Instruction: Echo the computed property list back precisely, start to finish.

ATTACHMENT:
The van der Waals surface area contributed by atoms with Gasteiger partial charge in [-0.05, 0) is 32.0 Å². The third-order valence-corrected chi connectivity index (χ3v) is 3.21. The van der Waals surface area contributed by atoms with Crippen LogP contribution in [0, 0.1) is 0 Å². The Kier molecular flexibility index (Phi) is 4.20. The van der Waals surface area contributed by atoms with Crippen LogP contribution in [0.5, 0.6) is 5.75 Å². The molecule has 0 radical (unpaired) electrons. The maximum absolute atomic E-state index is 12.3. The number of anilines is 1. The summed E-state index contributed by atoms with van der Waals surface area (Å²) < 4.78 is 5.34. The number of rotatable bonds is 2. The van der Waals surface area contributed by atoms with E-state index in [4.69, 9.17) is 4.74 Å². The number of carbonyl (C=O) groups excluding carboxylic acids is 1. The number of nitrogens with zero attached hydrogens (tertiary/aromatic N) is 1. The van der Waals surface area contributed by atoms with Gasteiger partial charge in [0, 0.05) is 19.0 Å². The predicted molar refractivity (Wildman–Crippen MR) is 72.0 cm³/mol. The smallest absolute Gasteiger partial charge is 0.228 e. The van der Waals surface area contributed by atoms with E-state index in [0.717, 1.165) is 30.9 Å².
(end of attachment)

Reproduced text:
The van der Waals surface area contributed by atoms with Gasteiger partial charge in [-0.05, 0) is 32.0 Å². The third-order valence-corrected chi connectivity index (χ3v) is 3.21. The van der Waals surface area contributed by atoms with Crippen LogP contribution in [0, 0.1) is 0 Å². The Kier molecular flexibility index (Phi) is 4.20. The van der Waals surface area contributed by atoms with Crippen LogP contribution in [0.5, 0.6) is 5.75 Å². The molecule has 0 radical (unpaired) electrons. The maximum absolute atomic E-state index is 12.3. The number of anilines is 1. The summed E-state index contributed by atoms with van der Waals surface area (Å²) < 4.78 is 5.34. The number of rotatable bonds is 2. The van der Waals surface area contributed by atoms with E-state index in [4.69, 9.17) is 4.74 Å². The number of carbonyl (C=O) groups excluding carboxylic acids is 1. The number of nitrogens with zero attached hydrogens (tertiary/aromatic N) is 1. The van der Waals surface area contributed by atoms with Gasteiger partial charge in [0, 0.05) is 19.0 Å². The predicted molar refractivity (Wildman–Crippen MR) is 72.0 cm³/mol. The smallest absolute Gasteiger partial charge is 0.228 e. The van der Waals surface area contributed by atoms with E-state index in [0.717, 1.165) is 30.9 Å².